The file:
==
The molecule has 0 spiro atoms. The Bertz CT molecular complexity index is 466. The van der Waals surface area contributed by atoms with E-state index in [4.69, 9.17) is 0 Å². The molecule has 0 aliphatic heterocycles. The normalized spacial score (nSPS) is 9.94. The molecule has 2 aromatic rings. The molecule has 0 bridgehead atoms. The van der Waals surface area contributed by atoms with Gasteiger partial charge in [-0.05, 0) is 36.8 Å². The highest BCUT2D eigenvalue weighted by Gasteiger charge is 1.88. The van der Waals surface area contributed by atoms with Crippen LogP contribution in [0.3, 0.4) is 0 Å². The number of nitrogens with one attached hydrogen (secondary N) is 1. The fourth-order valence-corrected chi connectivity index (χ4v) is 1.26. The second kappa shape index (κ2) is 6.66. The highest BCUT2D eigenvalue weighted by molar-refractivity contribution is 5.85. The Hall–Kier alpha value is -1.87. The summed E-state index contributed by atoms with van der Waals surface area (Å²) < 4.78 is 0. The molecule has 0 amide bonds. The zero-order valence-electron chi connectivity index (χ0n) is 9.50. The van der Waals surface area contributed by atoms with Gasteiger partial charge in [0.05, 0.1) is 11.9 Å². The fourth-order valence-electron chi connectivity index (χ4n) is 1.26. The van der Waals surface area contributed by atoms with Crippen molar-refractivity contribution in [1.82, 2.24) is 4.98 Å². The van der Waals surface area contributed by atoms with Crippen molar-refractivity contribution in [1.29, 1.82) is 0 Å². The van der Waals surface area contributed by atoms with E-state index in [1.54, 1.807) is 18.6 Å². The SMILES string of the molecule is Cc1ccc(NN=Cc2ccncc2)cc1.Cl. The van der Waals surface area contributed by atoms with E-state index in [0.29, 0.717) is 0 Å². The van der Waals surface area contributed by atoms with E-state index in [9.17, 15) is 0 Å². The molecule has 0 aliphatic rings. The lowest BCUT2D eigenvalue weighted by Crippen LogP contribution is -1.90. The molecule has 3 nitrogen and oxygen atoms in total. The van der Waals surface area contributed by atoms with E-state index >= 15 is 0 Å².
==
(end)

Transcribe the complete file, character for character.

The molecule has 0 spiro atoms. The Bertz CT molecular complexity index is 466. The van der Waals surface area contributed by atoms with E-state index in [4.69, 9.17) is 0 Å². The molecule has 0 aliphatic heterocycles. The normalized spacial score (nSPS) is 9.94. The molecule has 2 aromatic rings. The molecule has 0 bridgehead atoms. The van der Waals surface area contributed by atoms with Gasteiger partial charge in [-0.05, 0) is 36.8 Å². The highest BCUT2D eigenvalue weighted by Gasteiger charge is 1.88. The van der Waals surface area contributed by atoms with Crippen LogP contribution in [0.3, 0.4) is 0 Å². The number of nitrogens with one attached hydrogen (secondary N) is 1. The fourth-order valence-corrected chi connectivity index (χ4v) is 1.26. The second kappa shape index (κ2) is 6.66. The highest BCUT2D eigenvalue weighted by molar-refractivity contribution is 5.85. The Hall–Kier alpha value is -1.87. The summed E-state index contributed by atoms with van der Waals surface area (Å²) < 4.78 is 0. The molecule has 0 amide bonds. The zero-order valence-electron chi connectivity index (χ0n) is 9.50. The van der Waals surface area contributed by atoms with Gasteiger partial charge in [0.05, 0.1) is 11.9 Å². The fourth-order valence-electron chi connectivity index (χ4n) is 1.26. The van der Waals surface area contributed by atoms with Crippen molar-refractivity contribution in [1.82, 2.24) is 4.98 Å². The van der Waals surface area contributed by atoms with Crippen molar-refractivity contribution in [1.29, 1.82) is 0 Å². The van der Waals surface area contributed by atoms with E-state index in [1.54, 1.807) is 18.6 Å². The SMILES string of the molecule is Cc1ccc(NN=Cc2ccncc2)cc1.Cl. The van der Waals surface area contributed by atoms with E-state index in [0.29, 0.717) is 0 Å². The van der Waals surface area contributed by atoms with E-state index in [9.17, 15) is 0 Å². The molecule has 0 aliphatic rings. The lowest BCUT2D eigenvalue weighted by Crippen LogP contribution is -1.90. The molecule has 3 nitrogen and oxygen atoms in total. The van der Waals surface area contributed by atoms with E-state index >= 15 is 0 Å².